Morphological Study of Aneurysms at the Junction of the Superior Cerebellar Artery

Iizuka, H.; Miyachi, S.; Ohshima, T.; Izumi, T.; Tsurumi, A.; Yoshida, J.
September 2008
Interventional Neuroradiology;Sep2008, Vol. 14 Issue 3, p259
Academic Journal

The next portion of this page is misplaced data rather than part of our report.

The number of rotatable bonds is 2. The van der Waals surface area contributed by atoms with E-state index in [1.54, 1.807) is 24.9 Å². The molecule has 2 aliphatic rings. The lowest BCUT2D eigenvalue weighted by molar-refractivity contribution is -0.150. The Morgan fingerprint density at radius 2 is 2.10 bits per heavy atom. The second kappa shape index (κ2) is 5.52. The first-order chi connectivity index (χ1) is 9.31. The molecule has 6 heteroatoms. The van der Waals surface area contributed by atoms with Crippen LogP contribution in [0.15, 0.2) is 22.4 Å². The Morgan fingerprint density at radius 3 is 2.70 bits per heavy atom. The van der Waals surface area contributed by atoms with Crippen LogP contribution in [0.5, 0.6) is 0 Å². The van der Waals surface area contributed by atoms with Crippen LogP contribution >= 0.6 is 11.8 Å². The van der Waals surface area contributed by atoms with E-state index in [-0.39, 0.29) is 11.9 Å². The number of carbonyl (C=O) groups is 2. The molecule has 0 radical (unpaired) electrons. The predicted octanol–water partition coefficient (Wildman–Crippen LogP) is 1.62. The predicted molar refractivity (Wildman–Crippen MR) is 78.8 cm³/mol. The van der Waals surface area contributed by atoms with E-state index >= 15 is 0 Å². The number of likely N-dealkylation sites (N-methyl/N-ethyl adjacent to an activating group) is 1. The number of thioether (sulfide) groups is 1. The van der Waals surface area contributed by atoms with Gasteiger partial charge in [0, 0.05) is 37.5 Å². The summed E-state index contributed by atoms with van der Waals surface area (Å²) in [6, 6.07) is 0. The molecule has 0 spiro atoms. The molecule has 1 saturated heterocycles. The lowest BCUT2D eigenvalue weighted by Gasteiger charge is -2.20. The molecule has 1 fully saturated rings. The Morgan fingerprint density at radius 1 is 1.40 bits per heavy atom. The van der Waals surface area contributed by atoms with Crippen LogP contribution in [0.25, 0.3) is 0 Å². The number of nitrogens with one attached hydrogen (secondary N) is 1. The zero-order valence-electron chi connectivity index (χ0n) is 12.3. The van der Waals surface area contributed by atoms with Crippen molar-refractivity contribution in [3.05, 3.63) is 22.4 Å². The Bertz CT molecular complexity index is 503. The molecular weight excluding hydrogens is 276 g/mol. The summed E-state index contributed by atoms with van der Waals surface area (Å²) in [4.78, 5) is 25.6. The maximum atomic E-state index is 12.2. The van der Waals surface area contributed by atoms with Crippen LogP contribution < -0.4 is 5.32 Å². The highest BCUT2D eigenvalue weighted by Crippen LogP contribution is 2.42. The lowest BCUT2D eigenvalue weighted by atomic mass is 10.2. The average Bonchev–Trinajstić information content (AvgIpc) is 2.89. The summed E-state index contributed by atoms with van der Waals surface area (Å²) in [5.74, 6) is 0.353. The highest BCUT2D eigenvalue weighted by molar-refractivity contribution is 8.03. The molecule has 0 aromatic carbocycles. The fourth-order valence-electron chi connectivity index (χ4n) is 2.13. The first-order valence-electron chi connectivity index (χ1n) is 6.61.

Superior cerebellar artery (SCA) aneurysms sometimes involve the origin of the SCA making treatment difficult. We focused on the morphological characteristics of SCA aneurysms and adjacent vascular structures to apply clinical decision-making for the treatment strategy. Sixty-nine SCA aneurysms, including 34 ruptured and 35 unruptured ones, had been treated for over 12 years. Multiple aneurysms were associated in 30 patients. The pattern of the neck position of aneurysms was classified into three types: Type A: no SCA-involved type; Type B: half involved type with SCA originating from the aneurysmal neck; Type C: pure SCA aneurysm with all the neck mounting on SCA. Morphological and clinical analysis was done between ruptured and unruptured aneurysms and among the three types.There was no difference in patient profile between ruptured and unruptured aneurysms. The angle formed by the posterior cerebral artery and SCA on the aneurysm side was obtuse in 62 (90%) patients. From the morphological point of view the SCA-involved type (types B + C) was significantly more prevalent in ruptured aneurysms (77%). Bleb formation was particular in ruptured aneurysms. As for the treatment, the risk of SCA occlusion and incomplete and attempted operation was particularly high in cases with SCA-involved type.Although SCA aneurysms may grow due to the hemodynamic stress at the opened bifurcation between the PCA and SCA, the neck shifting to the origin of SCA, particularly in ruptured lesions, may suggest some other etiological mechanism. SCA-involved type aneurysms had a high treatment risk of SCA occlusion and tended to incomplete treatment to avoid such ischemic complications.


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